Hdd Harddisk Camcorder

Hdd Harddisk Camcorder

Camcorder Recording Methods and Technology

Over the years, camcorders have evolved from tape (which has spanned many decades), to DVD, and more recently to Harddrives(HDD) and Flash Memory.

[1] Tape Camcorders – The oldest technology has evolved from reel to reel, VHS, VHS-C, 8mm, Hi8, and finally to today’s best tape technology, the MiniDV tape. The latest MiniDV tapes are very small in size, and hold about 1 hour of recorded video in either standard definition, or high definition (using HDV compression). Most professional camcorders still use tape. Tape does have one advantage, that is that the recorded tape is an archive or backup of your video. So even if you transfer the video to your computer, and the computer crashes, you still have your tape. The disadvantage of MiniDV is that the camcorder will be larger, and you have to go sequentially through the entire tape (like VHS tapes) to get to a scene. The quality of the recording though is excellent and good for editing once its transferred to a computer.

[2] DVD Camcorders.- This type of camcorder was designed mainly for convenience. These type of camcorders for a brief time were top sellers. Their appeal was that you could record video to a Mini DVD that could be played directly by your home DVD player. Standard Mini DVDs only hold about 20 minutes of video at best quality. Transferring the video for editing is not ideal, and you may lose some quality. This type of camcorder is now in decline as less models are available and it is not a top seller.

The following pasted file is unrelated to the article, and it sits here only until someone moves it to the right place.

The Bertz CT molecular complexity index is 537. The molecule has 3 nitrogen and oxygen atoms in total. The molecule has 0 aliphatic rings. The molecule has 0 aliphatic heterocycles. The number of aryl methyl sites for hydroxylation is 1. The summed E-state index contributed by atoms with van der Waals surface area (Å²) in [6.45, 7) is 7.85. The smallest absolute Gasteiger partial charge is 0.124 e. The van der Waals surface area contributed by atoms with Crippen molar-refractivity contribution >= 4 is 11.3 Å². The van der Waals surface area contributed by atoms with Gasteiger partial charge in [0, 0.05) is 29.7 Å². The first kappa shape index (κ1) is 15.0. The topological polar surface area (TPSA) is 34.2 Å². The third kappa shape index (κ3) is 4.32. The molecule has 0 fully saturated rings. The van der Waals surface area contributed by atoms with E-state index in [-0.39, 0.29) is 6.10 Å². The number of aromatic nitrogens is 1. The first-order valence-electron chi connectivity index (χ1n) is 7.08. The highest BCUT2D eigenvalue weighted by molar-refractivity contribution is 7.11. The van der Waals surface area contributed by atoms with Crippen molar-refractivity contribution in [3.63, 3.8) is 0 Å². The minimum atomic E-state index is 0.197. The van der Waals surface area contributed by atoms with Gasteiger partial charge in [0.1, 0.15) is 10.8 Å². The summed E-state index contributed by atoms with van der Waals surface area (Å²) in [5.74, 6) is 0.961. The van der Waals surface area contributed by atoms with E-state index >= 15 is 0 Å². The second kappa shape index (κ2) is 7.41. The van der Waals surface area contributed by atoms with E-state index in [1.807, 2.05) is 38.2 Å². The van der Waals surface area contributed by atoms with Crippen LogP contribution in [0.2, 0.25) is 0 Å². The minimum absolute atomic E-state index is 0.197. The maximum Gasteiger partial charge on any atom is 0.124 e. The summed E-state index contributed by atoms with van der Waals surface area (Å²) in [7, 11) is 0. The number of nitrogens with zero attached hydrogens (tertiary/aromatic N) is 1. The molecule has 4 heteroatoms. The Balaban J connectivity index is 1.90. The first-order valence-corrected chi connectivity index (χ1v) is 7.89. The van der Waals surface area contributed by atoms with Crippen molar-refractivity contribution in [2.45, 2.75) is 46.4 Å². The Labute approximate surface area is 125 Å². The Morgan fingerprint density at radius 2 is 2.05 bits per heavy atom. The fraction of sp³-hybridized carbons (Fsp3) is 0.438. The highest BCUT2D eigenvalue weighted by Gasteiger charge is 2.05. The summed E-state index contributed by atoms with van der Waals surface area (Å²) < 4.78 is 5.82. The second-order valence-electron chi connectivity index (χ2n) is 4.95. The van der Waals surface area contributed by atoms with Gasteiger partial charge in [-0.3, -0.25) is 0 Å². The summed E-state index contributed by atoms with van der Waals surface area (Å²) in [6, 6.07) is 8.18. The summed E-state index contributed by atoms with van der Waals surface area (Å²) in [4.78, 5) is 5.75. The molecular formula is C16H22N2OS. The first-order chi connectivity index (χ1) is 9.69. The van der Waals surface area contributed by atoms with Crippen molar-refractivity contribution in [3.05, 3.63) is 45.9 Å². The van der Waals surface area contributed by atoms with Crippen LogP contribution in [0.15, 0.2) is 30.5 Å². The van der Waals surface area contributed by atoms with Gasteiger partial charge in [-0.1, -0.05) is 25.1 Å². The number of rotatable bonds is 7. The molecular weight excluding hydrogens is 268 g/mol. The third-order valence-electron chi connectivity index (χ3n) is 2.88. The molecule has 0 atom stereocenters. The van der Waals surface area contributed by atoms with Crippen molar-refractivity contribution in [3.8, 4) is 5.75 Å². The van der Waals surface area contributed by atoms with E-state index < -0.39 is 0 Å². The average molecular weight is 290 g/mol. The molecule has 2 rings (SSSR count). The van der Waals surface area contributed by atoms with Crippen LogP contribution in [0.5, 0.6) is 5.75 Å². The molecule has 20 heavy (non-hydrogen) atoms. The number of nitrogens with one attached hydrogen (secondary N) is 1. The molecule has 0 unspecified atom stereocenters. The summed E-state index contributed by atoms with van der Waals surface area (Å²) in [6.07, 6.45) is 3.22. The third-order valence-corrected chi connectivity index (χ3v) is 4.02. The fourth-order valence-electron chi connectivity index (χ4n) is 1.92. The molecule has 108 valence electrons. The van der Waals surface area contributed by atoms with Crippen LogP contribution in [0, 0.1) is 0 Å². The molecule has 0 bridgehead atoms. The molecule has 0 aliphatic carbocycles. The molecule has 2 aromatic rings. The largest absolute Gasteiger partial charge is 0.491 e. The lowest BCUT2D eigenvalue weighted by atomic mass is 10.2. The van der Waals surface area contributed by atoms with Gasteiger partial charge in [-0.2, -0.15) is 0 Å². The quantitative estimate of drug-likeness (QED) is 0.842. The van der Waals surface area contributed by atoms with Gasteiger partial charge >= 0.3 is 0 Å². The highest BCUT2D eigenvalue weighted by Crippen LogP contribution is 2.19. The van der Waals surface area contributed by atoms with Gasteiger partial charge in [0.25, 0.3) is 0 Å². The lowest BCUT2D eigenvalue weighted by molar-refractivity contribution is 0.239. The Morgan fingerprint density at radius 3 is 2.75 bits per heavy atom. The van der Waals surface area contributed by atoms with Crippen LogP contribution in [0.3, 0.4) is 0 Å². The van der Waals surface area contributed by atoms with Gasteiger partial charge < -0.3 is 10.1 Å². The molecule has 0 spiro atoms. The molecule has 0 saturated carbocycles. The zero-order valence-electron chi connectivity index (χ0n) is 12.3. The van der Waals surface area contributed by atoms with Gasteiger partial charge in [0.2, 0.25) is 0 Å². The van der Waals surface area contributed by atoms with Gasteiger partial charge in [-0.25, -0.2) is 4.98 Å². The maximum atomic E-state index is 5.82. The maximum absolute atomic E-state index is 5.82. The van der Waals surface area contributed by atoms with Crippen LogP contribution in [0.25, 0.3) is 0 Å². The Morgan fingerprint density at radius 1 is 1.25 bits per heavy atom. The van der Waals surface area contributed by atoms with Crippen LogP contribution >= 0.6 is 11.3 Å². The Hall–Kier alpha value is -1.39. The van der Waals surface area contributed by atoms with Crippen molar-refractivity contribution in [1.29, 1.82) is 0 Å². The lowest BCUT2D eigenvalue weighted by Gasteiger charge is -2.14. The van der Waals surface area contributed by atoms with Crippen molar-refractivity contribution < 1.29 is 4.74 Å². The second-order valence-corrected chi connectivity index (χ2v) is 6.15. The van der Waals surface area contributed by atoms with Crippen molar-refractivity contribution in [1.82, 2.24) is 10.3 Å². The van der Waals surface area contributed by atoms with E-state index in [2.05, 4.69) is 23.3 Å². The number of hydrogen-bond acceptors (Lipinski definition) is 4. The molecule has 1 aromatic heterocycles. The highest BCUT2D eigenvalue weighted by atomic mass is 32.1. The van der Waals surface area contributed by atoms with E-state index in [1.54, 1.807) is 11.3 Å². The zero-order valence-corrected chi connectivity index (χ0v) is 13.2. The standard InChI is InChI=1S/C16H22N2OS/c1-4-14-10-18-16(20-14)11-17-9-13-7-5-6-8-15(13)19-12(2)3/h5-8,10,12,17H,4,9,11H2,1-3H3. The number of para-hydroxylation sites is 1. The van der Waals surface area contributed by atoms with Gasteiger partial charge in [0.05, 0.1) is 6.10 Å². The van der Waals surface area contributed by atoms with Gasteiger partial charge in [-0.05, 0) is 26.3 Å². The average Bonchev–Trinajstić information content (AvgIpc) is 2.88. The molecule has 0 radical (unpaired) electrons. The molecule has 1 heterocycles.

[3] Harddisk (HDD) Camcorders – These type of camcorders which were introduced a couple of years ago, use a tiny computer harddrive (similar to what is in an iPod Classic) to record video. The advantage of this type of recording method is the huge storage potential. A typical high definition HDD camcorder can hold at least the equivalent of 10 MiniDV tapes. So they are adequate for even the longest filming events or vacations. The main disadvantage of an HDD camcorder is that there is no archival copy of the footage. Once you transfer the video to your computer, you erase the camcorder to record again. It is recommended that you make backups of your video on external harddrives so if your computer crashes, you don’t lose your video. HDD camcorders can also eat more power than a Flash Memory camcorder.

[4] Flash Memory Camcorder – This is the latest and most popular type of camcorder. These camcorders record to memory cards (Typically SD, SDHC, and Memory Stick). These are the same type of cards that Digital Cameras use. The advantage of this type of camcorder is smaller size, better battery life, and no moving parts to record the video. Flash memory is now in small and cheap camcorders, as well as advanced models with bigger imaging sensors and lenses. For high definition they use the new AVCHD compression. The disadvantage of this type of camcorder is the same as harddrive camcorders. If you erase your memory cards to re-use, then you need to make backup copies of your video from your computer.

[4] Dual Flash Memory Camcorder – This is exactly like the flash memory camcorders, except that they have built-in memory (typically 16gb to 64gb as of this writing). You have the option of using the internal memory or memory cards.

The future of camcorder recording technology appears to belong to flash memory and dual flash memory. This should be the standard for recording video for many years to come, just as video tape was the standard for decades.

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